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A History of the World in Twelve Maps by Jerry Brotton

January 30, 2014

A History of the World in Twelve Maps

This book is exactly what it sounds like. So to begin with, I love the title. I saw this book in a bookshop in Melbourne about a year ago and I immediately recognized it as a book I thought I would enjoy. Having read it now, it turns out I  was not wrong. A History of the World in Twelve Maps is a fantastic book! That being said, I don’t think I would recommend it to everyone. This book activated pretty much all of my nerd senses – the history nerd, the cartography nerd, the geography nerd, the science nerd, and the intellectual argument nerd (who doesn’t like hilarious scientific rivalries?). But the book was long and dense. I learned something new on every page, but it was a very long read. If you’re interested in all those things I just mentioned, absolutely read this book, you will love it as much as I did.

Despite being about only 12 maps, there are a lot more maps in this book. I bought the paperback hardcopy (despite reading almost exclusively on the tablet these days) because I wanted to be able to leaf back and forth and thumb through the maps to get excited for what was coming. That was the right choice. This is definitely a book you’ll want in paper copy. There are lots of color maps and lots of black and white maps, and they’re all just so beautiful and interesting I had to find bigger pictures on the internet so I could compulsively look through every tiny detail. They are stunning. The only disadvantage that I will say is present in the paper book form is that, as you learn in the book, most maps are centered on the location they deem most important and the meridian, or focal point of the map is almost always dead in the middle. This becomes a problem when the page division is also right there. I felt like I wasn’t getting the full experience of each of the maps, and I ended up looking them up online to supplement my reading. Just be warned.

The first map of the book isn’t even the first chapter, it’s in the introduction and it’s the first known representation of “the world” by ancient Babylonians. From there the chapters of the book cover (1) Ptolemy in Greece, (2) al-Idrisi and Arabic cartography, (3) Hereford Mappamundi and maps of the Medieval world, (4) The Yu Ji Tu and maps of China and Korea, (5) the Walseemuller map of 1507 and the first maps of America, (6) Ribeiro World Map and territorial claims in Asia, (7) Mercator’s world map and the famous Mercator Projection, (8) Blaeu’s Atlas Maior and the first detailed world atlases, (9) the Cassini survey of France and the first detailed map of a nation, (10) Mackinder’s Natural Seats of Power and the idea of the “heartland”, (11) Arno Peters World Map and why everyone hates Arno Peters, and (12) Google Earth and the most precise maps ever.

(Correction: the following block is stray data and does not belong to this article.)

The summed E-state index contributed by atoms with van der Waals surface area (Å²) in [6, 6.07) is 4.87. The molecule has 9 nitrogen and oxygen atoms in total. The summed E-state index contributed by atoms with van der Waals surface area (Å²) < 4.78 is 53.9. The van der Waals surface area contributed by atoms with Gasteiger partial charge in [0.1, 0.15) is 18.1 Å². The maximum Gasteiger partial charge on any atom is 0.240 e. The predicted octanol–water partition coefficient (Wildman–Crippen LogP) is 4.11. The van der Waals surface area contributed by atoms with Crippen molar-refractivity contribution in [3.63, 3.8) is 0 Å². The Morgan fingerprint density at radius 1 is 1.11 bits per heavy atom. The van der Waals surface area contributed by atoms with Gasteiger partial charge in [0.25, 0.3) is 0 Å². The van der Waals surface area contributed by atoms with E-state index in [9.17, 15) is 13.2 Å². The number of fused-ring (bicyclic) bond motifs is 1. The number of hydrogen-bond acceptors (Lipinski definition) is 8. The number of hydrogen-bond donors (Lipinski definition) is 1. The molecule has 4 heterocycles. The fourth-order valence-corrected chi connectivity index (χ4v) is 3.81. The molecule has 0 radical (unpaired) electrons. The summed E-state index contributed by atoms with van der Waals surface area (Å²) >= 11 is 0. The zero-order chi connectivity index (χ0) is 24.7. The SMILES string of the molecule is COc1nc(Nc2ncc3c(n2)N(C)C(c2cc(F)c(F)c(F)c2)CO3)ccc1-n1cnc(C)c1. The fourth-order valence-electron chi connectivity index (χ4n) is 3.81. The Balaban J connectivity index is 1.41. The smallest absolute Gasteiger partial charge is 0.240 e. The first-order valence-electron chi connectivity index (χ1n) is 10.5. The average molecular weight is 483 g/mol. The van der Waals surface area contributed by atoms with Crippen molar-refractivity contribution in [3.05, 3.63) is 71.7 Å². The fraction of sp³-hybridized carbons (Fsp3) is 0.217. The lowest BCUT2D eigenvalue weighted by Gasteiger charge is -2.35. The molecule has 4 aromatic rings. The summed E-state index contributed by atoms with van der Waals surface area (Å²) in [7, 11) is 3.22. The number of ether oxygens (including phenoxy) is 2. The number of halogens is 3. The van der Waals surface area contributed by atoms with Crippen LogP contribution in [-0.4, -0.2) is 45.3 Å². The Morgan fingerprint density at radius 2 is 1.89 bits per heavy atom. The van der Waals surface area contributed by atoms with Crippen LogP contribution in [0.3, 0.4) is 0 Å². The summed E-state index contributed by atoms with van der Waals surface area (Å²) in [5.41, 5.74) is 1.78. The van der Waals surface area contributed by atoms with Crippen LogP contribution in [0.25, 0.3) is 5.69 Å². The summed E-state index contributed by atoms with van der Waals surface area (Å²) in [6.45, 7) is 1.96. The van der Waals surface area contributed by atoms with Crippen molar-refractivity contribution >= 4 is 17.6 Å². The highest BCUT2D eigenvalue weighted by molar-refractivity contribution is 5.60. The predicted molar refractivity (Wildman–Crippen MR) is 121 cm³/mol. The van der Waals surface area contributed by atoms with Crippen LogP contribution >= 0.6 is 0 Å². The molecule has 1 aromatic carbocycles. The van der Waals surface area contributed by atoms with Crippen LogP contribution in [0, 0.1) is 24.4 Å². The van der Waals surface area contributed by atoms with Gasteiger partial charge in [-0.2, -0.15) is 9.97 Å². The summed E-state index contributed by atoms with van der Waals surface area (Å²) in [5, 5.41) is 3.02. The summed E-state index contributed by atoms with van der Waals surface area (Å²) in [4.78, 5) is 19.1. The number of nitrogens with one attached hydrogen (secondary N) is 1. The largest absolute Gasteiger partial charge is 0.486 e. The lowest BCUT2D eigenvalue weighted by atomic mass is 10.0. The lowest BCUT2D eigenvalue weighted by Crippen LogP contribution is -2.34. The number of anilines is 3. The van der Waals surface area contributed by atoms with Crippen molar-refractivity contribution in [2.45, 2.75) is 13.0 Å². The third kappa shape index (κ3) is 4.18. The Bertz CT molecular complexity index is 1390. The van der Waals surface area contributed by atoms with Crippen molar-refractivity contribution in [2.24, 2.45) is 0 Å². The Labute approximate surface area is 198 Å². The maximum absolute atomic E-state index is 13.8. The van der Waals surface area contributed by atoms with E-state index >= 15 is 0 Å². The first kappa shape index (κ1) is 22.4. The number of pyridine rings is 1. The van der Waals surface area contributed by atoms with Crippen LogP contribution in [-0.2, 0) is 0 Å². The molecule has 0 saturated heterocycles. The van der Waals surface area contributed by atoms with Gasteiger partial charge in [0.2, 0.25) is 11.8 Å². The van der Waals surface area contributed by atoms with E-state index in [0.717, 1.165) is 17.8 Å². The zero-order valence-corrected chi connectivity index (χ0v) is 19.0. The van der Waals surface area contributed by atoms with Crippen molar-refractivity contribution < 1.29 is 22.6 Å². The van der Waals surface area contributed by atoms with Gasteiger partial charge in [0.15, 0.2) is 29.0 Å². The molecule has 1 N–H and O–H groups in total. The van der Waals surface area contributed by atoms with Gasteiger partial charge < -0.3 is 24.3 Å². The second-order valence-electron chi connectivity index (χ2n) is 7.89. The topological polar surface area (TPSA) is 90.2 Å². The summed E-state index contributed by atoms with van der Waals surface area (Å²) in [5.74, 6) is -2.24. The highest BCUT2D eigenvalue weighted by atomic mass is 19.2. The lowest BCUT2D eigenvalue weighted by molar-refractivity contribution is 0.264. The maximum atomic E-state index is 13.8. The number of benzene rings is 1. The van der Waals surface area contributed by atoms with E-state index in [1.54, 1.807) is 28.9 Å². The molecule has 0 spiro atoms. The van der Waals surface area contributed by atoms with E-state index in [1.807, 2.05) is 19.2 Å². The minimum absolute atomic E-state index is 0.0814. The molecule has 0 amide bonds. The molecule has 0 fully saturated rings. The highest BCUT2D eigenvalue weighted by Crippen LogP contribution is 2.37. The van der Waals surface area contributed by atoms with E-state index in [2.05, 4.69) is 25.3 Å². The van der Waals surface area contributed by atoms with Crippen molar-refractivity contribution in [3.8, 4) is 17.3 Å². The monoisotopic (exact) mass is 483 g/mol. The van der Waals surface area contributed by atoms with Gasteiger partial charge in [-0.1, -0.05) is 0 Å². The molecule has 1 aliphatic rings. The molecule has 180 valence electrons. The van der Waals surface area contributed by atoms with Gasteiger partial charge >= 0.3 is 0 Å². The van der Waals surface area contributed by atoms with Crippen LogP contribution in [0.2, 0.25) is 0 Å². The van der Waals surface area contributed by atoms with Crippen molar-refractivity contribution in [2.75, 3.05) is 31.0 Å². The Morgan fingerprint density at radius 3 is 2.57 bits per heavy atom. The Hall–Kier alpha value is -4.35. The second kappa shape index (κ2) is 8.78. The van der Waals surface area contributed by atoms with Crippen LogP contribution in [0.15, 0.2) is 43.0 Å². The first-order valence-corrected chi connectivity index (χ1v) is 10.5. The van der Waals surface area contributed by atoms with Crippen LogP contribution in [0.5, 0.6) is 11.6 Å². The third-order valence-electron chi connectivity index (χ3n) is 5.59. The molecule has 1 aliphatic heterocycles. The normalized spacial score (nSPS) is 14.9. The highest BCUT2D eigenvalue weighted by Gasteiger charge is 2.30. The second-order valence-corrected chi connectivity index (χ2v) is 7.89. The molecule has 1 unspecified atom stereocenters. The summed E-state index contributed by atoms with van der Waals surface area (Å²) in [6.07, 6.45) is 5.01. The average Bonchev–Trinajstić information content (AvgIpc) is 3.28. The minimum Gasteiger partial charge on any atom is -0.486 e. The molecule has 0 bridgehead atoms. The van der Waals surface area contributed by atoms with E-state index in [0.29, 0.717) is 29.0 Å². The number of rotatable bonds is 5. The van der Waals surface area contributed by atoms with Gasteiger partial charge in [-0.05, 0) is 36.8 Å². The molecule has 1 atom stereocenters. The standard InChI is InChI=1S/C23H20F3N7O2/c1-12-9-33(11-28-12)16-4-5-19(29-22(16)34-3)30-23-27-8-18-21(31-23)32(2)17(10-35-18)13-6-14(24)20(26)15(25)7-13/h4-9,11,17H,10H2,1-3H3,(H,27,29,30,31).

Brotton does a terrific job of tying together what is shown in the map and what was happening in the culture that created it at the time of its creation. His thesis throughout the book is that maps are used as a lens through which a culture can be viewed, and a way in which a culture or a cultural movement tries to depict itself. Maps give power and agency to those shown on them, and I was really surprised how much history can really be gleaned from just one map. The way he links everything together and discusses the historical aspects are wonderful and enjoyable.

The best part about this entire book was the new favorite historical figure I found in Sir Halford Mackinder. Mackinder was fascinated with cartography and geography from a very young age and used to give informal lectures to his parents at home, apparently “including one on Australia, which his father praised as ‘delivery good, reception excellent’.” Mackinder went to college, and became increasingly impassioned about the role geography was going to play in world politics, essentially championing the field of geopolitics before anyone else in England. At just 32 years old he helped found the London School of Economics and gave lectures about the impact of geopolitics on economics. He presented some interesting and slightly controversial papers to the Royal Geographic Society, but few people took him really seriously because he was the sort of academic who never did fieldwork, and most of the old blokes at the society were explorers. So Mackinder climbed a mountain. In 1899, when he was 38, he led an expedition and was the first European to climb Mount Kenya. He collected lots of data, mapped a new part of Africa, identified a bunch of new species, and came back with a photograph of him at the summit. Then everyone took him seriously. What a badass! Sir Halford Mackinder, ladies and gentlemen.

This book was full of colorful characters like him, and some pretty awesome cartographic rivalries, when new maps were being published every few months to have the most up-tod-date version. I loved this book! While it felt long and dense, it also almost felt too short. I wasn’t quite ready for it to end and I learned lots of wonderful things.

If you would like to see the maps, they have very small versions of all twelve with small summaries on The Guardian website, although it’s a poor substitute for the fine writing in the actual book. Here’s my favorite map of the twelve: Joan Blaeu’s World Map from the Atlas Maior published in 1664. There’s also a stunningly beautiful print of his 1648 world map in the book as well, but I couldn’t find a picture to do it justice anywhere! Enjoy! (and read this book!)

Joan Blaeu Atlas Maior


From → Non-Fiction

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